These 7 symptoms together can diagnosis COVID-19 effectively

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In a new study from Imperial College London, researchers found a set of 7 symptoms, considered together, can be used to maximize detection of COVID-19 in the community.

The symptoms include loss or change of smell, loss or change of taste, fever, new persistent cough, chills, appetite loss, and muscle aches.

The rapid detection of SARS-CoV-2 infection in the community is key to ensuring efficient control of the transmission.

When testing capacity is limited, it is important to use tests in the most efficient way possible, including using the most informative symptoms for test allocation.

In the study, researchers obtained throat and nose swabs with valid SARS-CoV-2 PCR test results from 1,147,345 volunteers in England aged 5 years and above. Participants were asked about symptoms they experienced in the week prior to testing.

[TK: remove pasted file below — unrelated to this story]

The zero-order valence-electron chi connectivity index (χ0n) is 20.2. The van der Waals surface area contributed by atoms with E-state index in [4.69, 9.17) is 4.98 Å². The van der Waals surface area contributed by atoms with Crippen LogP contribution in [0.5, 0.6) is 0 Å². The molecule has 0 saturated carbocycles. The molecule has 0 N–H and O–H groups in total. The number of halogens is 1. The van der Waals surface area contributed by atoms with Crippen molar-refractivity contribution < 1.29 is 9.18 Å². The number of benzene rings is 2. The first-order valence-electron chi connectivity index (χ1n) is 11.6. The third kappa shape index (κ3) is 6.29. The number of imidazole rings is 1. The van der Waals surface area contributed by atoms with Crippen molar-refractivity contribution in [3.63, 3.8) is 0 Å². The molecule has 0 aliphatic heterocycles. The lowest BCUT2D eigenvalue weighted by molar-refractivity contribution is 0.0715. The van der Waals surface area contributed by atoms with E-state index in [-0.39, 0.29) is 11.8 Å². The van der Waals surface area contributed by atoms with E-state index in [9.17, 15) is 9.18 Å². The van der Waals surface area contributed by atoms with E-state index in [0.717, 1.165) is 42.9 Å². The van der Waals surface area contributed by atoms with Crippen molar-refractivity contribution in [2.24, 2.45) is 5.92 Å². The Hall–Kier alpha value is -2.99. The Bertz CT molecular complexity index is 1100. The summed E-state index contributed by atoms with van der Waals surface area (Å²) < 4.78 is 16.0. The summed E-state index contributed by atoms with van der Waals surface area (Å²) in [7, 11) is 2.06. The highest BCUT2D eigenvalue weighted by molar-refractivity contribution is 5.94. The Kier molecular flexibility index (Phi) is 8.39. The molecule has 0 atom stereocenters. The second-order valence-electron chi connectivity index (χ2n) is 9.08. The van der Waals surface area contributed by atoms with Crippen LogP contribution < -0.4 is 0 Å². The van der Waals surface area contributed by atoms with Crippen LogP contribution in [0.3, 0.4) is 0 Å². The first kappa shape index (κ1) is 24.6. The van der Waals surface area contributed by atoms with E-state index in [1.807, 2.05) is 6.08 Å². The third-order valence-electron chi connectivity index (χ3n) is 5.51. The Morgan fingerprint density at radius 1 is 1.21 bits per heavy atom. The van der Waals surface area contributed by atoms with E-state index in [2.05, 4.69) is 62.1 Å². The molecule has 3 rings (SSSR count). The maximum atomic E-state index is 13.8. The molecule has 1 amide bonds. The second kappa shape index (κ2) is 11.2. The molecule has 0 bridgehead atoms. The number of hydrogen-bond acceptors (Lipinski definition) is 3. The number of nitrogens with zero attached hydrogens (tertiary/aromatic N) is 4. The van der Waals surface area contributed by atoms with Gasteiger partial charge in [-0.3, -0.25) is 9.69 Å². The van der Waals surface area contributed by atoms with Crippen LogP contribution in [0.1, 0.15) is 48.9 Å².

A model was developed based on the data, with 7 symptoms selected as jointly positively predictive of PCR positivity.

The first 4 of those symptoms are currently used in the UK to determine eligibility for community PCR testing.

Modeling suggested that the use of the 7 symptoms identified for PCR test allocation would result in 30% to 40% of symptomatic individuals in England being eligible for a test (versus 10% currently) and, if all those eligible were tested, would result in the detection of 70% to 75% of positive cases.

The team says in order to improve PCR positivity detection rates and consequently improve control of viral transmission via isolation measures, doctors should extend the list of symptoms used for triage to all 7 symptoms.

If you care about long COVID, please read studies about long COVID more likely in these people and findings of long COVID: symptoms experienced during infection may predict lasting illness.

For more information about long covid and your health, please see recent studies about long COVID: with one in three patients back in hospital after three months, where are the treatments? and results showing that long COVID symptoms in a third of people with COVID-19.

The study is published in PLOS Medicine. One author of the study is Marc Chadeau-Hyam.

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